What's Up Dock?

As soon as the city hauls away one abandoned boat in the harbor off Fells Point, another one shows up

July 09, 2008|By Rob Hiaasen | Rob Hiaasen,Sun reporter

The shipwrecked houseboat of Fells Point sleeps with the fishes.

The breached, 30-foot, nameless boat can no longer spoil the waterfront view at the east end of Thames Street at Patapsco's Northwest Harbor. The wheels of maritime justice ground slow, however. It took two years, but the city finally hauled the submerged beast away last month.

"It's our summer season at the harbor, and we finally got tired of looking at it," says Tony Wallnofer, deputy operations director for Baltimore's Department of Transportation. "We expected to remove it sooner, but I guess at some point people weren't working on it."

To be fair, the city does have more pressing civic issues than deserted watercraft that collect rust and ducks. But this particular houseboat was a particular eyesore. Its protruding hull and Gilligan Island's motif mocked residents and businesses overlooking this wedge of waterway. Pinned down by pilings, the white houseboat's death mask was visible from above the waterline for all to see and walk by on the city's Promenade boardwalk. Enough was enough.

Complaints were filed. Newspaper stories were written. Time cruised by.

Then, on June 26, the wreck was hauled off by diver, crane and barge. After navigating through maritime laws and consulting with the city's Marine Police, transportation officials moved ahead. A contractor was paid $16,000 to cart the houseboat - and a boat submerged under the houseboat - to an unnamed graveyard for derelict boats. The city will be reimbursed the money through a state grant, city officials say.

Job over.

"It's a good thing," says Barbara Fisher Steinke of Canton. Her townhouse living room window overlooks the waterway, which has been a dumping ground for abandoned boats before the houseboat appeared and partially sank in 2006. Steinke, along with other interested parties, had been waiting for the city to act. And, like others, she was relieved to see the barge and cranes appear last month.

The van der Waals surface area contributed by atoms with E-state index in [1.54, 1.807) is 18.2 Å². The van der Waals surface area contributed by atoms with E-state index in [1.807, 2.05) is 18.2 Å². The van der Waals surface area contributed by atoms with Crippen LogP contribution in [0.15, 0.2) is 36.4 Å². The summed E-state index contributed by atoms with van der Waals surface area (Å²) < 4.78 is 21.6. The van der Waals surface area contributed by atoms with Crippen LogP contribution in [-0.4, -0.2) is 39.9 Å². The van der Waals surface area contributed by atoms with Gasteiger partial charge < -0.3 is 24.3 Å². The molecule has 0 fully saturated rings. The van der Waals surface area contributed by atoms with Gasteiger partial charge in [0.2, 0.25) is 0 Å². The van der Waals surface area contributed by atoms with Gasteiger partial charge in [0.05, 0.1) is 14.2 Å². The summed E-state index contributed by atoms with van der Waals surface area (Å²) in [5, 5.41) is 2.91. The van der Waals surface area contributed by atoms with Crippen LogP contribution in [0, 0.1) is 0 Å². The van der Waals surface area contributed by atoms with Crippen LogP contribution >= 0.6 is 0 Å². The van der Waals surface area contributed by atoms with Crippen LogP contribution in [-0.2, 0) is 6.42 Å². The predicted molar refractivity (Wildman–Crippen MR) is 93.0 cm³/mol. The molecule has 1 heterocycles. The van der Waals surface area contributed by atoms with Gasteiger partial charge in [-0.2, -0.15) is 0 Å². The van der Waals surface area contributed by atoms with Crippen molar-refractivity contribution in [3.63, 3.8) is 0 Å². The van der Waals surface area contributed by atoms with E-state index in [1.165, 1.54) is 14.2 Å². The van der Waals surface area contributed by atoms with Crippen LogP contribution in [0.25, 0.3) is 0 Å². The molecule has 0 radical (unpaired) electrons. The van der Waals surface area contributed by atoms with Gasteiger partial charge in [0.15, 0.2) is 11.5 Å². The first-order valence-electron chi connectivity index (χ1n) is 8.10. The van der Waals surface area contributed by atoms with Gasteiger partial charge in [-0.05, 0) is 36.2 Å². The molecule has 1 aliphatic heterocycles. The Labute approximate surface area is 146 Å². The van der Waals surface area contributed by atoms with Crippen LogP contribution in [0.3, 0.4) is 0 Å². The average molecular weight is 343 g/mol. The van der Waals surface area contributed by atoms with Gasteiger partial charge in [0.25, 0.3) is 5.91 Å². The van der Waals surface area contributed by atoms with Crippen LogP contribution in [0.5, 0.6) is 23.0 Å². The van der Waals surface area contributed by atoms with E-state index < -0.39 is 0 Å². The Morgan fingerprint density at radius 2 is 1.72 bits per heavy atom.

Steve Thompson, a vice president at Johns Hopkins Medicine, routinely jogs along the Promenade. "The houseboat was offensive a little bit. It bothered me," says Thompson, another Canton resident. "It gave the impression the city was incapable of doing anything about that sort of an eyesore." He, too, was happy to see it go last month. But their relief was short-lived.

Job not over.

A few days before the Wreck of the Fells Point Houseboat was removed, another listing, crippled houseboat was tied off to the submerged pilings.

"It just appeared," Steinke says. "It was very strange, almost as if it knew the other boat was getting towed."

Sure enough, a red, white, blue and busted sailboat virtually replaced the towed houseboat. A stiff harbor breeze might sink the newcomer. Ducks, having lost one home, are checking out the new houseboat. (There's also a derelict sailboat named Melissa tied to the pilings. That's been there for awhile and is another towing project waiting to happen.) At the city's transportation department, Wallnofer was alerted to the presence of the second houseboat.

"We'll look into this new one," he says. "And sure, it's frustrating."

There's just something about squatting watercraft and this nook of the northwest harbor. Multiple boats are buried in the murky, crab-clawed waters here - not to mention the pesky castaways whose ownership is just as murky. But waterways anywhere are potential dumping grounds for boats, just as roadways can be dumping grounds for vehicles.

In the past week, there's been a bit of encouraging news regarding the new eyesore. On a recent jog, Thompson noticed the houseboat had been mysteriously moved from its middle mooring at the pilings to a spot up against the Promenade's bulkhead. Not exactly out of sight, out of mind - but it's something.

Either way, the waterfront saga continues.

"It sure does," Steinke says.


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